NEW YORK (GenomeWeb News) – A number of research areas, including genomics and other molecular biology studies, will be needed if researchers are to better understand and aggressively deal with the digestive diseases that strike worldwide, according to the recommendations of a National Institutes of Health Panel released Thursday.
The National Commission on Digestive Diseases, which was chartered in 2005 by NIH Director Elias Zerhouni, outlined a number of areas of need, including broad research areas and a number of disease-specific programs. The plan is supposed to outline the program areas that NIH will pursue and support, which include a variety of genomic, metagenomic, and biomarker studies, bioimaging advancement, and a number of other specific needs.
The commission was designed to tackle the future approach to diseases such as inflammatory bowel disease, pancreatic diseases, digestive system cancers, stomach and small intestine diseases, and others.
"To build on these advances and break new ground, we'll be looking for investigator-initiated projects and developing new initiatives that respond to the commission's recommendations," Griffin Rodgers, who is director of the National Institute of Diabetes and Digestive and Kidney Diseases, said in a statement.
"The commission's recommendations provide a guidepost for digestive diseases research to be addressed over the next decade," added NIDDK Division of Digestive Diseases and Nutrition Director Stephen James. "We hope that this broad-based research plan leads to new findings that help reduce the pain and suffering experienced by the millions who suffer from digestive diseases."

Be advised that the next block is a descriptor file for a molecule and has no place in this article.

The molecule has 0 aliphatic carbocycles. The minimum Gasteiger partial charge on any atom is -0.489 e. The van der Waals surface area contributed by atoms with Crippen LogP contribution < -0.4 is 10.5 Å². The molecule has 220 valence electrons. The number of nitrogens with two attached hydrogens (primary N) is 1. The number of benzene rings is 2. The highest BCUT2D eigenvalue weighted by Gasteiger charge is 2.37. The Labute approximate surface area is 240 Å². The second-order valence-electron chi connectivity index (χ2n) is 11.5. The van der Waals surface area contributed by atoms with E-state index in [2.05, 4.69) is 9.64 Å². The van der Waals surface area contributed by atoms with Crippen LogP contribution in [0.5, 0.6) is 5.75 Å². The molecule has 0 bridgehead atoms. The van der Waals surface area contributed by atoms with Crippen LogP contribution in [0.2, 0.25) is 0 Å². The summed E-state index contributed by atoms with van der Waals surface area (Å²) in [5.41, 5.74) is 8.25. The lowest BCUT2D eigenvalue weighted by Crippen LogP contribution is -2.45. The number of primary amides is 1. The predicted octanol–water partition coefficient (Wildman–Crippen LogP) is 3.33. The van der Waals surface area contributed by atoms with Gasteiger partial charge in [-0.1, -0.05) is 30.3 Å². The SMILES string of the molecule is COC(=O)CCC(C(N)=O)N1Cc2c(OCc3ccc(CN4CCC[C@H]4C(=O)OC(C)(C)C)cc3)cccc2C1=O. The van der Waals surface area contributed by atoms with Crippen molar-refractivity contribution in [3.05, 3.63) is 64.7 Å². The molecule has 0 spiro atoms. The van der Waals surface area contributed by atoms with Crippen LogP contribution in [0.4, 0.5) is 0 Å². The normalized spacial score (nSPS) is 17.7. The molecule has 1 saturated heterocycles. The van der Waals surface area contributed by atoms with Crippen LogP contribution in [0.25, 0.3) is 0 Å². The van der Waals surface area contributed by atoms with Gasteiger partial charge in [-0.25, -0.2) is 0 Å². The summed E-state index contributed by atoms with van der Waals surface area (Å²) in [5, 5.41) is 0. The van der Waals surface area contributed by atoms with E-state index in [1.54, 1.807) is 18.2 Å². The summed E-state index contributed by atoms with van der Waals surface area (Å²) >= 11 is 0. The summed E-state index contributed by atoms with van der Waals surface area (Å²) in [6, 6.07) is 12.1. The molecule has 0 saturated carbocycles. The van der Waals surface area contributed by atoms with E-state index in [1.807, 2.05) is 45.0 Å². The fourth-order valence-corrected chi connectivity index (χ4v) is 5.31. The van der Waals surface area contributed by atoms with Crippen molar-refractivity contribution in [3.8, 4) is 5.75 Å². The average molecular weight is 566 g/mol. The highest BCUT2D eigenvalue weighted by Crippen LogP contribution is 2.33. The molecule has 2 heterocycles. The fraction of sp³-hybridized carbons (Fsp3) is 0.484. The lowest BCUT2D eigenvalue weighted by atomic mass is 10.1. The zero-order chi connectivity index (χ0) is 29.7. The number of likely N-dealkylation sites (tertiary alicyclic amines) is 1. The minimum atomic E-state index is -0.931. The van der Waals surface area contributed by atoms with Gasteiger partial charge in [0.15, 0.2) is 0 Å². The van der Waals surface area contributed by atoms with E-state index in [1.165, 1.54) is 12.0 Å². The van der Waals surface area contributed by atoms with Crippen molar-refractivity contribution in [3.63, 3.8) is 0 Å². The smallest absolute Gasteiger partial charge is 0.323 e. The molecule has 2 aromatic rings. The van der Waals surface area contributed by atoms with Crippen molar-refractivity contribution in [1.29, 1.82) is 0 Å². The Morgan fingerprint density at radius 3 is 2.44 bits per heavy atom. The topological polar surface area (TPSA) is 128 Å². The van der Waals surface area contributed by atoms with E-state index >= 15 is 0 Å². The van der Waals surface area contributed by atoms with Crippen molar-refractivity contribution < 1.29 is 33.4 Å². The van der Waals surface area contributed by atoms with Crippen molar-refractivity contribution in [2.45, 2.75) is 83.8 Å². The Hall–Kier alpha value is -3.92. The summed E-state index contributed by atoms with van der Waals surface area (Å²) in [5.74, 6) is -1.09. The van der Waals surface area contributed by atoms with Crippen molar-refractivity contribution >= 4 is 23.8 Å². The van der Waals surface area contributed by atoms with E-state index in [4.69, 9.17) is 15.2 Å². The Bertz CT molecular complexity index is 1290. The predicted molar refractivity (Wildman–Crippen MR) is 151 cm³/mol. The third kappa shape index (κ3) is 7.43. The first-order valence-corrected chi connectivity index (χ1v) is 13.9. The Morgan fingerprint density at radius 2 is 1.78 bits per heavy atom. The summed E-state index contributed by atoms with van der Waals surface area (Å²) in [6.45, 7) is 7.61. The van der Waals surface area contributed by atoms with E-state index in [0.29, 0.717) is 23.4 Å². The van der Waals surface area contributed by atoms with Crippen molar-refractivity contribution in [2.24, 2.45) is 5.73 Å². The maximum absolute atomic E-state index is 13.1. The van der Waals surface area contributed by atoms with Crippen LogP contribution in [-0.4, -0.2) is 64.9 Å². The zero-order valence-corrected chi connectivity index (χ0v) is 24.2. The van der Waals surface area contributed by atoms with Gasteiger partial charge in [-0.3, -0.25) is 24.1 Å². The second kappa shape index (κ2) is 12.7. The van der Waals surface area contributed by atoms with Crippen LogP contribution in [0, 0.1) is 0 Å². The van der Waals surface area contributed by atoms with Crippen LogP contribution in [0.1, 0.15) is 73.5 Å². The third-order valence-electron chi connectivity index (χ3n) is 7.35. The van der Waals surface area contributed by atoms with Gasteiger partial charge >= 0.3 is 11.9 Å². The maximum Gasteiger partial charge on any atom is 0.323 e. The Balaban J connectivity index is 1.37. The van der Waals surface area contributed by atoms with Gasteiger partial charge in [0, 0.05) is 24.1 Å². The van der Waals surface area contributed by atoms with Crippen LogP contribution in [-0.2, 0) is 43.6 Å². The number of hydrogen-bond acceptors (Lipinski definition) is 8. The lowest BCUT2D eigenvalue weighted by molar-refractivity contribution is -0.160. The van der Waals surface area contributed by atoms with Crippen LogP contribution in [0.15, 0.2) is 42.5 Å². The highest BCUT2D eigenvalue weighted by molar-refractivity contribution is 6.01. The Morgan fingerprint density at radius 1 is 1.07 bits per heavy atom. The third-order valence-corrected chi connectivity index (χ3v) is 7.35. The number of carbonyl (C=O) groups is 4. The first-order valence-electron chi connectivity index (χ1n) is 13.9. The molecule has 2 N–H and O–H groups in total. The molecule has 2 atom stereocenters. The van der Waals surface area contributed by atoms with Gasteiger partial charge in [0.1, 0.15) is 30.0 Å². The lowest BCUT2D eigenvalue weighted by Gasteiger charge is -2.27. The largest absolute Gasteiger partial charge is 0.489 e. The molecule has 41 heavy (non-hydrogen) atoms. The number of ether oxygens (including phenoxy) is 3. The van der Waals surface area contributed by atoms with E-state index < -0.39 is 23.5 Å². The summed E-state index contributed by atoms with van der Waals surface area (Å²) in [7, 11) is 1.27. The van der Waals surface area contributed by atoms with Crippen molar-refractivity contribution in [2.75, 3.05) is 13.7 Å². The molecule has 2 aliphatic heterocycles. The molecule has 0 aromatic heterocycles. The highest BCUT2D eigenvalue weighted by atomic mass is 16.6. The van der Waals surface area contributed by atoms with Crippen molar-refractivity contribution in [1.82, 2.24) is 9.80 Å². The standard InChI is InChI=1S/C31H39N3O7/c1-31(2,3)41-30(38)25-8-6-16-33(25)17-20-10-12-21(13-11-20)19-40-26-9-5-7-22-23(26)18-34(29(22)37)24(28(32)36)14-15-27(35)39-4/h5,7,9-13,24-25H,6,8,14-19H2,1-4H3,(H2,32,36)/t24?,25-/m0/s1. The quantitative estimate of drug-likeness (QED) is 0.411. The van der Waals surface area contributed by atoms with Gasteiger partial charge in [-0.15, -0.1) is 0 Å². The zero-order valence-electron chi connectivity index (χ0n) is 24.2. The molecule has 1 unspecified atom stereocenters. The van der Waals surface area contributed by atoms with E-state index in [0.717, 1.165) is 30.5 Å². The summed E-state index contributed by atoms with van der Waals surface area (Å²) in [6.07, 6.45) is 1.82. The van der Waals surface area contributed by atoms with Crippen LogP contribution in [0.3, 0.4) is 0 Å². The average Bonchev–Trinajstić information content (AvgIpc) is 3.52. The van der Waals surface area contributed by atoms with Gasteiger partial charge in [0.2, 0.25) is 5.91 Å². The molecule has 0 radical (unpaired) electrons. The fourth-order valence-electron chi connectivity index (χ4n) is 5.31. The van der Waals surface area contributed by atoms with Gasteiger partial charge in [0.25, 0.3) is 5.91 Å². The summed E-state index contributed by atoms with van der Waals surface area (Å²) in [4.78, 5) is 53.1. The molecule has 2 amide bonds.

The committee advises conducting more metagenomic analysis of the microbes in the human colon, and gaining a better understanding of the bacterial products, enzymes, and compounds that can help elucidate the role of bacteria in intestinal diseases. There also should be studies of how microbes and hosts interact, and analysis of genome sequences from colonic bacteria in order to identify gene transfer events by using advanced computational methods, it said.
The committee advises starting metagenomic analysis of the microflora of healthy people and determining the extent of person-to-person or diet-related variation.
It also suggests that researchers develop a comprehensive understanding of the intestinal microbiome and the effect of the host genome on microbial colonization, as well as the consequences of interactions between gastrointestinal pathogens and normal gut microflora.
Another goal should be to develop high-throughput genomic and proteomic facilities to complement the Cancer Genome Anatomy Project in order to profile digestive tract cancers and their subtypes, said the commission. It also said that researchers should aim to discover biomarkers and surrogate markers for digestive diseases in order to improve the efficiency of clinical trials, which potentially could lead to improvements in clinical care.
More information about the NIH commission's report is available here.